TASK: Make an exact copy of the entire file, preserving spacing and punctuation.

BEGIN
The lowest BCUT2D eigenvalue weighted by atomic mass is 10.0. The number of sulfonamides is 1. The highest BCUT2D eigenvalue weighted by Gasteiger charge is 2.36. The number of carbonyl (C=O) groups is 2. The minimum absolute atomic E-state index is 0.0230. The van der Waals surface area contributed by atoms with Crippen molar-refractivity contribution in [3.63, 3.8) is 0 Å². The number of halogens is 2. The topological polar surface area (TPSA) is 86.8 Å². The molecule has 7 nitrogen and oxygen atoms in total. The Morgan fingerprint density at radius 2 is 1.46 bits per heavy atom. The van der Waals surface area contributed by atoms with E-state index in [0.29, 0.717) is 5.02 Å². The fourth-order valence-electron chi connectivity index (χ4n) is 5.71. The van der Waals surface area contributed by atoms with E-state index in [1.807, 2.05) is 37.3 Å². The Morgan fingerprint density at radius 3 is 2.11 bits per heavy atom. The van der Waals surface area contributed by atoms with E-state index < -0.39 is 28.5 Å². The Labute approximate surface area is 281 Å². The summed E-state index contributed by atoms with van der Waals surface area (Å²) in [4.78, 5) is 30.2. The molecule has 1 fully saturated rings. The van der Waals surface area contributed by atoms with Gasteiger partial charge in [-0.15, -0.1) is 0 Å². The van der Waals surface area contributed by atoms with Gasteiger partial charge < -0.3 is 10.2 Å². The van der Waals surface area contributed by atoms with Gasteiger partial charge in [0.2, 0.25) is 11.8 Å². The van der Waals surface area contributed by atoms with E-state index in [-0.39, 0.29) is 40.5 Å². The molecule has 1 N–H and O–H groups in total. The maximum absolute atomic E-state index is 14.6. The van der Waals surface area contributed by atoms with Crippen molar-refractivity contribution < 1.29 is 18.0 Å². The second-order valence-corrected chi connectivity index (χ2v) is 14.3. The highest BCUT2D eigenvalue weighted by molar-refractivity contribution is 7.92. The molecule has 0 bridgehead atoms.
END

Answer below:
The lowest BCUT2D eigenvalue weighted by atomic mass is 10.0. The number of sulfonamides is 1. The highest BCUT2D eigenvalue weighted by Gasteiger charge is 2.36. The number of carbonyl (C=O) groups is 2. The minimum absolute atomic E-state index is 0.0230. The van der Waals surface area contributed by atoms with Crippen molar-refractivity contribution in [3.63, 3.8) is 0 Å². The number of halogens is 2. The topological polar surface area (TPSA) is 86.8 Å². The molecule has 7 nitrogen and oxygen atoms in total. The Morgan fingerprint density at radius 2 is 1.46 bits per heavy atom. The van der Waals surface area contributed by atoms with E-state index in [0.29, 0.717) is 5.02 Å². The fourth-order valence-electron chi connectivity index (χ4n) is 5.71. The van der Waals surface area contributed by atoms with E-state index in [1.807, 2.05) is 37.3 Å². The Morgan fingerprint density at radius 3 is 2.11 bits per heavy atom. The van der Waals surface area contributed by atoms with E-state index < -0.39 is 28.5 Å². The Labute approximate surface area is 281 Å². The summed E-state index contributed by atoms with van der Waals surface area (Å²) in [4.78, 5) is 30.2. The molecule has 1 fully saturated rings. The van der Waals surface area contributed by atoms with Gasteiger partial charge in [-0.15, -0.1) is 0 Å². The van der Waals surface area contributed by atoms with Gasteiger partial charge < -0.3 is 10.2 Å². The van der Waals surface area contributed by atoms with Gasteiger partial charge in [0.2, 0.25) is 11.8 Å². The van der Waals surface area contributed by atoms with E-state index in [-0.39, 0.29) is 40.5 Å². The molecule has 1 N–H and O–H groups in total. The maximum absolute atomic E-state index is 14.6. The van der Waals surface area contributed by atoms with Crippen molar-refractivity contribution < 1.29 is 18.0 Å². The second-order valence-corrected chi connectivity index (χ2v) is 14.3. The highest BCUT2D eigenvalue weighted by molar-refractivity contribution is 7.92. The molecule has 0 bridgehead atoms.